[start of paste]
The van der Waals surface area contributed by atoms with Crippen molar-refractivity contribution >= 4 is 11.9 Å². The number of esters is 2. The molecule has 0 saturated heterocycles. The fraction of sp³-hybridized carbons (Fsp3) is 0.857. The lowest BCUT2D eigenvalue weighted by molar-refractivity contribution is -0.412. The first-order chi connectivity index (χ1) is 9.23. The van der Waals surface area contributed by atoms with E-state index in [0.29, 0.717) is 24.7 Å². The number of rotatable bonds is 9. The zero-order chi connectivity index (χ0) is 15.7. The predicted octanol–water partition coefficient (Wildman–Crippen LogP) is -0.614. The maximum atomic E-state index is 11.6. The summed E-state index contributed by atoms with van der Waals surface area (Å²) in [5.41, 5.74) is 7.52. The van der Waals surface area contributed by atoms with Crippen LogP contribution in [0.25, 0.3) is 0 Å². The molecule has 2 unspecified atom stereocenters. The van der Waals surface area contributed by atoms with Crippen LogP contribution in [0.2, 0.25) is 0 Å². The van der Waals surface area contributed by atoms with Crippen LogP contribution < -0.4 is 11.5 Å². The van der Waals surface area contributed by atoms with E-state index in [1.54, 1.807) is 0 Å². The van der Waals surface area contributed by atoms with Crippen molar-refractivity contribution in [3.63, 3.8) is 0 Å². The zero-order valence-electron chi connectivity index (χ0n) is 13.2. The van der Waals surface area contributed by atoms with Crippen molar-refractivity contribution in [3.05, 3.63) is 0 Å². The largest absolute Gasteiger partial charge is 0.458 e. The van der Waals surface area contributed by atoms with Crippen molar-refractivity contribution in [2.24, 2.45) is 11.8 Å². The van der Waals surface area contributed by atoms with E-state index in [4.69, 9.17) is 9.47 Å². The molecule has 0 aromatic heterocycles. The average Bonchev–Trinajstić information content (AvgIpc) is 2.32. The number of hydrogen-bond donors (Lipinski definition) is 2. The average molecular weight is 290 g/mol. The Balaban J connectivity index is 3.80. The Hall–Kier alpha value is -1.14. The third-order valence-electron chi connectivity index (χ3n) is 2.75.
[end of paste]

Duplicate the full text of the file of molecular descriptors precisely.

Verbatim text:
The van der Waals surface area contributed by atoms with Crippen molar-refractivity contribution >= 4 is 11.9 Å². The number of esters is 2. The molecule has 0 saturated heterocycles. The fraction of sp³-hybridized carbons (Fsp3) is 0.857. The lowest BCUT2D eigenvalue weighted by molar-refractivity contribution is -0.412. The first-order chi connectivity index (χ1) is 9.23. The van der Waals surface area contributed by atoms with E-state index in [0.29, 0.717) is 24.7 Å². The number of rotatable bonds is 9. The zero-order chi connectivity index (χ0) is 15.7. The predicted octanol–water partition coefficient (Wildman–Crippen LogP) is -0.614. The maximum atomic E-state index is 11.6. The summed E-state index contributed by atoms with van der Waals surface area (Å²) in [5.41, 5.74) is 7.52. The van der Waals surface area contributed by atoms with Crippen LogP contribution in [0.25, 0.3) is 0 Å². The molecule has 2 unspecified atom stereocenters. The van der Waals surface area contributed by atoms with Crippen LogP contribution in [0.2, 0.25) is 0 Å². The van der Waals surface area contributed by atoms with Crippen LogP contribution < -0.4 is 11.5 Å². The van der Waals surface area contributed by atoms with E-state index in [1.54, 1.807) is 0 Å². The van der Waals surface area contributed by atoms with Crippen molar-refractivity contribution in [3.63, 3.8) is 0 Å². The zero-order valence-electron chi connectivity index (χ0n) is 13.2. The van der Waals surface area contributed by atoms with Crippen molar-refractivity contribution in [3.05, 3.63) is 0 Å². The largest absolute Gasteiger partial charge is 0.458 e. The van der Waals surface area contributed by atoms with Crippen molar-refractivity contribution in [2.24, 2.45) is 11.8 Å². The van der Waals surface area contributed by atoms with E-state index in [4.69, 9.17) is 9.47 Å². The molecule has 0 aromatic heterocycles. The average Bonchev–Trinajstić information content (AvgIpc) is 2.32. The number of hydrogen-bond donors (Lipinski definition) is 2. The average molecular weight is 290 g/mol. The Balaban J connectivity index is 3.80. The Hall–Kier alpha value is -1.14. The third-order valence-electron chi connectivity index (χ3n) is 2.75.